• Some engine manufacturers specify CCAI and IP 541 limits for their engines, depending on engine type and application; details may be found in the CIMAC report, Fuel Quality Guide—Ignition and Combustion.

Catalyst fines

Catalyst fines originate from fuel blending components derived from the refinery fluid catalyst cracking unit. There has been speculation that such components will find increased use in the blending of max. 0.50%-sulphur marine fuels; however, the requirement to meet the existing ISO 8217:2017 aluminium and silicon (Al+Si) content limit of 60 mg/kg maximum will remain in force and suppliers will need to continue to supply compliant fuels.

While there is currently no evidence to indicate that max. 0.50%-sulphur marketed fuels will see significantly increased levels of Al+Si content, any changing trends will become apparent as experience is gained in the use of these fuels.

  • Excessive levels of catalyst fines can cause accelerated abrasive wear of fuel pumps, injectors, piston rings and cylinder liners.
  • It is essential that residual fuel is pre-treated through a combination of settling and centrifuging prior to combustion to reduce the level of catalyst fines to a tolerable level, thereby avoiding potentially excessive damage. In this respect, information on
    the key fuel properties will assist the receiving ship in the handling and
    treatment of the fuel on board and should be available from the supplier as appropriate.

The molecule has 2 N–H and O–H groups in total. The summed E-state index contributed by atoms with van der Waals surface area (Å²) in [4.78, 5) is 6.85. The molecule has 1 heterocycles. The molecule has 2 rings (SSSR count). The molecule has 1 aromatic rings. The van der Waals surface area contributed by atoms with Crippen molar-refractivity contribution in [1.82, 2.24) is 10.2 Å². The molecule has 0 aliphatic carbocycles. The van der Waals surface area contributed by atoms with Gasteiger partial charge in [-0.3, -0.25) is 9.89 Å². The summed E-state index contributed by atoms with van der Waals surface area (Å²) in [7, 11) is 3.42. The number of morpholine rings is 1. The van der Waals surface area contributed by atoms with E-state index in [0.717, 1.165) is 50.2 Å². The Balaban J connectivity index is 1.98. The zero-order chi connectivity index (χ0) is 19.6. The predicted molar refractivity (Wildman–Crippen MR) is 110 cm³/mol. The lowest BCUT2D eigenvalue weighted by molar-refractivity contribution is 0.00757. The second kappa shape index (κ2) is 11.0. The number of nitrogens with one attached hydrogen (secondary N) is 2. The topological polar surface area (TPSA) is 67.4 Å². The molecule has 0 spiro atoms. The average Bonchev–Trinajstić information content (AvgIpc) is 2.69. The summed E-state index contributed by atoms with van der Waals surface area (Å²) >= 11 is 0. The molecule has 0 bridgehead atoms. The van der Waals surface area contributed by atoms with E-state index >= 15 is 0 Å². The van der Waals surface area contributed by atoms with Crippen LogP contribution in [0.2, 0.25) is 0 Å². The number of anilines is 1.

• For max. 0.50%-sulphur fuels exhibiting lower density and/or viscosity, separation of extraneous materials from fuels during settling and centrifuging will be correspondingly enhanced.
  • If it is suspected that an engine is operating on fuel with an elevated level of catalyst fines, it is recommended that operation of the centrifugal separators is fully optimized and monitored closely.
  • Samples taken before and after the fuel is passed through the separators should be
    tested to determine the removal efficiency of the separators.
  • Monitoring the frequency of backflushing and pressure drop through the automatic self-cleaning filter (main filter) can indicate a change of fuel quality or cleaning efficiency.
  • It is also advisable to carry out more frequent inspections of susceptible engine parts to provide an early warning of any accelerated wear.
  • Advice from the manufacturer of the onboard separator machinery should be sought for remedial measures to be adopted, such as separation on low throughput, parallel passes through separator arrangements, etc.

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Source: CIMAC